An Effective Tool for Myofascial Neck Pain

Neck Pain is Often Myofascial Pain

A common issue I see with my clients is neck and shoulder pain. So many of us experience it because “forward work” is very common in our society. Forward work can include many different types of activities from keyboarding and mousing, to washing dishes, to using power tools, childcare and beyond. Our bodies are designed for forward work so why is this such a problem? Many of us suffer from chronic tension and poor posture. As a result, our upper shoulders and neck become stiff and tight causing neck pain.

Our instinct is to touch and massage the area, but this is a hard-to-reach spot.

One of the first things we’re most likely to do to combat this pain is reach up and massage or rub the area. Massage is great; it’s a way to release some of the tension in our bodies and help us feel relaxed but then we’re using the same muscles that are tight in the first place. Additionally, if your fascia has become tight because of chronic tension and chronic poor posture, you are likely dealing with a fascia problem now and rubbing will not help much. What will? Myofascial release, particularly, the Barnes method. Say it with me: think fascia first!

Think Fascia First with Neck Pain and Try Myofascial Release

With the Barnes myofascial release method, we have a different approach. Relaxing our muscles often isn’t enough, but it is the first step to making more permanent change. Next, we need to release our fascia. If we want to release our fascia, then prolonged pressure and what we call “shearing” is how we want to combat that pesky neck and shoulder pain. Most of us don’t have the range of motion, strength, or stamina to reach up and use this technique on ourselves. Instead with find an expert Barnes method practitioner to help us. Not in the Omaha area? Here’s a directory to find a therapist.

You Must Participate in Your Healing with Myofascial Self-Treatment

One of the aspects of care that makes the Barnes Method of myofascial release unique is its emphasis on client participation. Once someone has come to see a therapist, like me, it is important that they learn about and take steps in their own healing process. If you follow my blog or other works, I’m sure you’ve noticed a lot of information about self-care. One of the best ways to release your fascia is with therapy balls. Therapy balls are a safe and efficient way to feel better, faster. I teach a great workshop, Myofascial Self-Care Stretching Workshop, on how to combine the balls with myofascial principles to use them everywhere in your body including your neck and shoulders. However, they there are some areas that are still hard to get with the therapy balls such as the upper shoulders. It is possible but I have found another way I really like and use myself.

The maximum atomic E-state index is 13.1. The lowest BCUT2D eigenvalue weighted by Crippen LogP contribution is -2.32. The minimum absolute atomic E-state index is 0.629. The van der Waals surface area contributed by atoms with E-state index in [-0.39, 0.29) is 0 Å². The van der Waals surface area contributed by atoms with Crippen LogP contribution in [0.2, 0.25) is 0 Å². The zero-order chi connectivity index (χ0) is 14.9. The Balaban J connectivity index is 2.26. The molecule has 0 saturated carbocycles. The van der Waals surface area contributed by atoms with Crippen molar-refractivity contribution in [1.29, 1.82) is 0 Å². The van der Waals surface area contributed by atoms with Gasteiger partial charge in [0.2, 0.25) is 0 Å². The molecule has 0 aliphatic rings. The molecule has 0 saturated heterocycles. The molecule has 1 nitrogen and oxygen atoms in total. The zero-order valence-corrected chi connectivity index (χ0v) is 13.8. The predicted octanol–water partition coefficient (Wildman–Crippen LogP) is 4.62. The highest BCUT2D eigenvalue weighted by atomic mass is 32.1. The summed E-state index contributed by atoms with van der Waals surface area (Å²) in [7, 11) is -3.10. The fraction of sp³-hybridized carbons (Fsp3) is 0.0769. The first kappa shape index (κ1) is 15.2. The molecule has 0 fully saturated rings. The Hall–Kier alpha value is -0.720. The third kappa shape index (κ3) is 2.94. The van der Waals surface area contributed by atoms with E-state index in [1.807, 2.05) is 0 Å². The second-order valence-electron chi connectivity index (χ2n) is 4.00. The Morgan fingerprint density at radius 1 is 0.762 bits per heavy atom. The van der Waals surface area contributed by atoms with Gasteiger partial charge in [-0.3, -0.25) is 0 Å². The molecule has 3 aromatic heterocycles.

Try the balls along with my book:

Take the workshop (includes balls):

Look for the In Person Myofascial Self-Care Stretching Workshop on my Classes and Workshops page. This 2-hour workshop is typically offered once per month.

Another Great Option to Use at Home

Today I want to share with you an additional tool to help you target neck and shoulder pain. It is called the Mobility Wall. The Mobility wall allows you to target your neck and shoulders while standing up. The Mobility Wall fits into a standard doorframe like a tension rod.  Once you’ve put it in a doorframe, it can lock in place. You can then push into it using your body weight and leg muscles, rather than your arms.

The mobility wall is not specifically designed for Barnes style myofascial work but as with the therapy balls, you can use the tool and apply the principles. As shown in the video, you place your upper shoulders under the Mobility Wall and press up into it, then shear and hold. This targets your fascia, and you’ll likely get better results. To get long term results, you must also work on your posture and your tension.

Purchas the mobility wall here:

Wrap Up

Now you have several options to get started addressing your neck pain including, finding a Barnes approach myofascial therapist, attending my self-care (glowingly reviewed) workshop or buying the book, or choosing the Mobility Wall tool.

We have to remember that we often can’t change all the aspects of our lives that put tension into our bodies, but we have ways we can chase the tension out. Taking a fascia focused approach to wellness can help you remove the tension that life puts in. What’s a fascia focused approach? Read more here.

Amy Mayer OTD, OTR/L, RYT

The links included in this article are affiliate links. I may receive a small commission if you purchase with the link. Thank you if you do!

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